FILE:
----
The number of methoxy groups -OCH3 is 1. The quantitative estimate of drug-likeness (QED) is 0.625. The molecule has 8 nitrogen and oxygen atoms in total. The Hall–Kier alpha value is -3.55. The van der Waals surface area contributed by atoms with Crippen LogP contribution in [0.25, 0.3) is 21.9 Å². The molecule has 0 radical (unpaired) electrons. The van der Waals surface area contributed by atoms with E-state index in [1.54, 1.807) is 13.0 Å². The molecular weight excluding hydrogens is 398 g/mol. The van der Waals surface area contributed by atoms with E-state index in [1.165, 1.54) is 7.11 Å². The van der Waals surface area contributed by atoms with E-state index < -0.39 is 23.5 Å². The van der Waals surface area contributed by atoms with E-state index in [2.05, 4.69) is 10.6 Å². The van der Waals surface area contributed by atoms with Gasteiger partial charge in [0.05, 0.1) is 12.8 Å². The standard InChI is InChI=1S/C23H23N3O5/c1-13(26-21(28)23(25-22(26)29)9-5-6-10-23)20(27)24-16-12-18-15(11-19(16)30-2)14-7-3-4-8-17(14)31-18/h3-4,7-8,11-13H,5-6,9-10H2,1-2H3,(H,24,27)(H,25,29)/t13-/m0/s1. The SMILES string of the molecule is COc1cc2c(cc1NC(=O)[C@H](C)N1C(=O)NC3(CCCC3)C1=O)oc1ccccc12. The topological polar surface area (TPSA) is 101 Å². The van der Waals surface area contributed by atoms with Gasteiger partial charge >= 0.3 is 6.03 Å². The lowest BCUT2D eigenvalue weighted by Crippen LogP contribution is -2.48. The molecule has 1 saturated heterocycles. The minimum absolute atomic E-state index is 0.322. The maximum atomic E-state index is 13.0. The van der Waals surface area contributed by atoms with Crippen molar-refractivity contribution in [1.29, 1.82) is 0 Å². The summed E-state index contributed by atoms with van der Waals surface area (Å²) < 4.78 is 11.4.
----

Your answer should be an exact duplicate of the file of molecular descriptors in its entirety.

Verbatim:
The number of methoxy groups -OCH3 is 1. The quantitative estimate of drug-likeness (QED) is 0.625. The molecule has 8 nitrogen and oxygen atoms in total. The Hall–Kier alpha value is -3.55. The van der Waals surface area contributed by atoms with Crippen LogP contribution in [0.25, 0.3) is 21.9 Å². The molecule has 0 radical (unpaired) electrons. The van der Waals surface area contributed by atoms with E-state index in [1.54, 1.807) is 13.0 Å². The molecular weight excluding hydrogens is 398 g/mol. The van der Waals surface area contributed by atoms with E-state index in [1.165, 1.54) is 7.11 Å². The van der Waals surface area contributed by atoms with E-state index < -0.39 is 23.5 Å². The van der Waals surface area contributed by atoms with E-state index in [2.05, 4.69) is 10.6 Å². The van der Waals surface area contributed by atoms with Gasteiger partial charge in [0.05, 0.1) is 12.8 Å². The standard InChI is InChI=1S/C23H23N3O5/c1-13(26-21(28)23(25-22(26)29)9-5-6-10-23)20(27)24-16-12-18-15(11-19(16)30-2)14-7-3-4-8-17(14)31-18/h3-4,7-8,11-13H,5-6,9-10H2,1-2H3,(H,24,27)(H,25,29)/t13-/m0/s1. The SMILES string of the molecule is COc1cc2c(cc1NC(=O)[C@H](C)N1C(=O)NC3(CCCC3)C1=O)oc1ccccc12. The topological polar surface area (TPSA) is 101 Å². The van der Waals surface area contributed by atoms with Gasteiger partial charge >= 0.3 is 6.03 Å². The lowest BCUT2D eigenvalue weighted by Crippen LogP contribution is -2.48. The molecule has 1 saturated heterocycles. The minimum absolute atomic E-state index is 0.322. The maximum atomic E-state index is 13.0. The van der Waals surface area contributed by atoms with Crippen molar-refractivity contribution in [1.29, 1.82) is 0 Å². The summed E-state index contributed by atoms with van der Waals surface area (Å²) < 4.78 is 11.4.